Most of us are unfortunately all too aware of the coronavirus pandemic that’s spreading across the world. China seems to be on the mend, although the situation is still dire, but Europe is grinding to a halt and the US is starting to feel its share.
While brave healthcare workers are fighting the spread on the frontlines, you can do your part by following official instructions, washing your hands, practicing social distancing, and… sharing memes.
Yes, you read that right, sharing memes, for the advancement of science! Researchers at the University of Amsterdam and KU Leuven have begun a collection of memes, jokes, funny tweets, and other humorous coronavirus content — and they’re asking for your help.
[Read: Pro and amateur cyclists meet in VR amid coronavirus race cancellations]
There’s an insane amount of coronavirus memes being created and spread every day (humans have a weird way of coping with imminent danger), so the researchers have opened up a portal for the public to share and catalog coronavirus memes — currently available in English, Dutch, Chinese, Korean, Polish and Russian.
The process takes about two minutes as you simply upload the meme, fill in where you saw it, and if you’re up for it, give it a bit of context to explain the joke. And to be honest, if you’re one of the useless people that are just stuck at home spamming coworkers and friends with memes and lame working-from-home jokes (like me), it’s the least you can do for society.
But why are scientists interested in this? Mark Boukes, one of the researchers behind the study told TNW that crisis situations such as the COVID-19 pandemic help to extenuate societal processes that normally may be less obvious.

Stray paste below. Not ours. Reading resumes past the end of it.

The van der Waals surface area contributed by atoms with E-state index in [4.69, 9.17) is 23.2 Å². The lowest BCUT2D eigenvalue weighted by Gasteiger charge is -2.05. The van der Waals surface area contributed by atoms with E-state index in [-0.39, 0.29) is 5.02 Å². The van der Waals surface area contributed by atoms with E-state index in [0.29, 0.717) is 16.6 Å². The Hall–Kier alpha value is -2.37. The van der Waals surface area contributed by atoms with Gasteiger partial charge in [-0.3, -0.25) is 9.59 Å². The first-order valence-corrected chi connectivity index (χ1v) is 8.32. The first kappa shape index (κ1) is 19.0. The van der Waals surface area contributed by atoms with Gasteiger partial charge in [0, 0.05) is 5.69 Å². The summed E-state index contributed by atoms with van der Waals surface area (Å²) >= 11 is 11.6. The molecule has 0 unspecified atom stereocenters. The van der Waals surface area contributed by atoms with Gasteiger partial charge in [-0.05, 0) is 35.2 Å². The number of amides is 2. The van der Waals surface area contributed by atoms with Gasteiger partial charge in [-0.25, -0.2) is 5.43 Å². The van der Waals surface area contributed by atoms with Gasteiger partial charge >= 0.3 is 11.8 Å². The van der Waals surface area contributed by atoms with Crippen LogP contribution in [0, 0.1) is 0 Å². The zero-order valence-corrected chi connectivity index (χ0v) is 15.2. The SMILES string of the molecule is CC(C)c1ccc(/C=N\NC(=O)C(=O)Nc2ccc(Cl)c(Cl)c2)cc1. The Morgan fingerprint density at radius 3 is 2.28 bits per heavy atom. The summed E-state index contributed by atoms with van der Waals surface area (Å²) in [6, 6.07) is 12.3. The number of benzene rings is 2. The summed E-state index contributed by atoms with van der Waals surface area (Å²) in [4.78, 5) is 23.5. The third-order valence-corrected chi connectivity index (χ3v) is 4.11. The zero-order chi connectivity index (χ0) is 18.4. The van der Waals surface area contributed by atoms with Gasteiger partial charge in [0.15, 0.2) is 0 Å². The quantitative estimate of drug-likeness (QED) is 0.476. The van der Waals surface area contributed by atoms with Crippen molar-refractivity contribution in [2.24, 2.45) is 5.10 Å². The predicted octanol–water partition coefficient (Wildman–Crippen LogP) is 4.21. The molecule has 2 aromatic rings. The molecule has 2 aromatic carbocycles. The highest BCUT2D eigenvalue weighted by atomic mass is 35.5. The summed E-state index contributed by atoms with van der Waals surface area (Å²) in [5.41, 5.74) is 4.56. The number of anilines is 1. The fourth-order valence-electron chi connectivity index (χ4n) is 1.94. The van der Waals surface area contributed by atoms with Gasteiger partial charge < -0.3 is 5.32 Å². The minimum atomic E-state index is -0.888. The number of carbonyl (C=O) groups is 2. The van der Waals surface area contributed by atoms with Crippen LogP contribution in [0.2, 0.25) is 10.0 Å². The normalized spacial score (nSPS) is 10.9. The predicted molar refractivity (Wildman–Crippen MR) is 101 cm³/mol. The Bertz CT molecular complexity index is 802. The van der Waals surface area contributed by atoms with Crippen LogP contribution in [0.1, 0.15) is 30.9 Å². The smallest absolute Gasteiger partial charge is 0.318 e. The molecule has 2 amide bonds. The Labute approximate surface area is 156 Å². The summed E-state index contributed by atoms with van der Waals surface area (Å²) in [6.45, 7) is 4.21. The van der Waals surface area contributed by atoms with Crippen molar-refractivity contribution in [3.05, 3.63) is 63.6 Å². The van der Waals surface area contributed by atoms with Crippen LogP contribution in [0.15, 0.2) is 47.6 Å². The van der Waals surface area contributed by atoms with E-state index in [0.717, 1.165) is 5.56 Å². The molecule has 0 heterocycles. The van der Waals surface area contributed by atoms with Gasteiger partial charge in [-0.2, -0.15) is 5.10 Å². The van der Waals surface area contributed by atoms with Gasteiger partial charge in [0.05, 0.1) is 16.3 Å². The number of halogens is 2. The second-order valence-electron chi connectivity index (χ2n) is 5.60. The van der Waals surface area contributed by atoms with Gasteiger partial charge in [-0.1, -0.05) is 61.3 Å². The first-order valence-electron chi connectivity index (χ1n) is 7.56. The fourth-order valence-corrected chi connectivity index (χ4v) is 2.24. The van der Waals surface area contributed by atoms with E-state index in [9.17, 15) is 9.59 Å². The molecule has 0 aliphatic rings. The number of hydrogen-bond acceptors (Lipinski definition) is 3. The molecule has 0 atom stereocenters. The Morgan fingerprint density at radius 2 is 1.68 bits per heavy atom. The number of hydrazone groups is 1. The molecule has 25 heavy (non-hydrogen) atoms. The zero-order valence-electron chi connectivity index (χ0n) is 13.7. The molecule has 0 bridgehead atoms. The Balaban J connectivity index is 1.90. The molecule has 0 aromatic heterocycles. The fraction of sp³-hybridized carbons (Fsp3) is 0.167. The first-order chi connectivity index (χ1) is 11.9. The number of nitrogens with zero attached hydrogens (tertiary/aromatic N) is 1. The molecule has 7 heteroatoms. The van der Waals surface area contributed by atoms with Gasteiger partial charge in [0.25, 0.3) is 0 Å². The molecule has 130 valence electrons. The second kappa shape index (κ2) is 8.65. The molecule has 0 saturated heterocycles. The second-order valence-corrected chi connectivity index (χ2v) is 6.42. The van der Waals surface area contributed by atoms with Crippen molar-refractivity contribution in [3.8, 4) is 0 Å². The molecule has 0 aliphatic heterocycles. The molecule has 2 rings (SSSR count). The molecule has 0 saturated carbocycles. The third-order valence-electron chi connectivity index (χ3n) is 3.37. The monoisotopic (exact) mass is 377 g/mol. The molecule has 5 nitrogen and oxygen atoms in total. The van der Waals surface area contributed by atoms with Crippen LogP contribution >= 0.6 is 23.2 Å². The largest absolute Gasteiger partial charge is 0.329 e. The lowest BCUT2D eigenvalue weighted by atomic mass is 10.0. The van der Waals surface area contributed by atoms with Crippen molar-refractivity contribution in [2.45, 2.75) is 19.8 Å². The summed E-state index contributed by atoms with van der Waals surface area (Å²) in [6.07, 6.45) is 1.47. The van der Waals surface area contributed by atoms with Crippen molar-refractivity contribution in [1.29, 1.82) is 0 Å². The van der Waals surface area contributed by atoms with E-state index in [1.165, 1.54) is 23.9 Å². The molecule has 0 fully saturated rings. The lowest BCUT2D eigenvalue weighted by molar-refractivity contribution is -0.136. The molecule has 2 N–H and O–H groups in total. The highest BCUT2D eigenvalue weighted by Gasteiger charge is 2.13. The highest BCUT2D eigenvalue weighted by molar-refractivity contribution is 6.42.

“Especially now, we can witness how people tend to communicate about public issues. In particular, the role of humor in stressful times as this is fascinating: How can people make an issue so heavy, still light enough to cope with it. Also, we hope to make something interesting and relevant out of this troublesome period,” says Boukes.
Boukes and his colleagues are interested to see whether coronavirus jokes and memes are mostly to lighten the mood, or if they’re also being employed for biting political satire. And then there’s the question of whether people from different cultures employ different styles of humor and whether they have different targets in their coronavirus memes.
So start sharing as varied and international memes and jokes as possible here in the name of science, and you can read more on the idea behind the study here.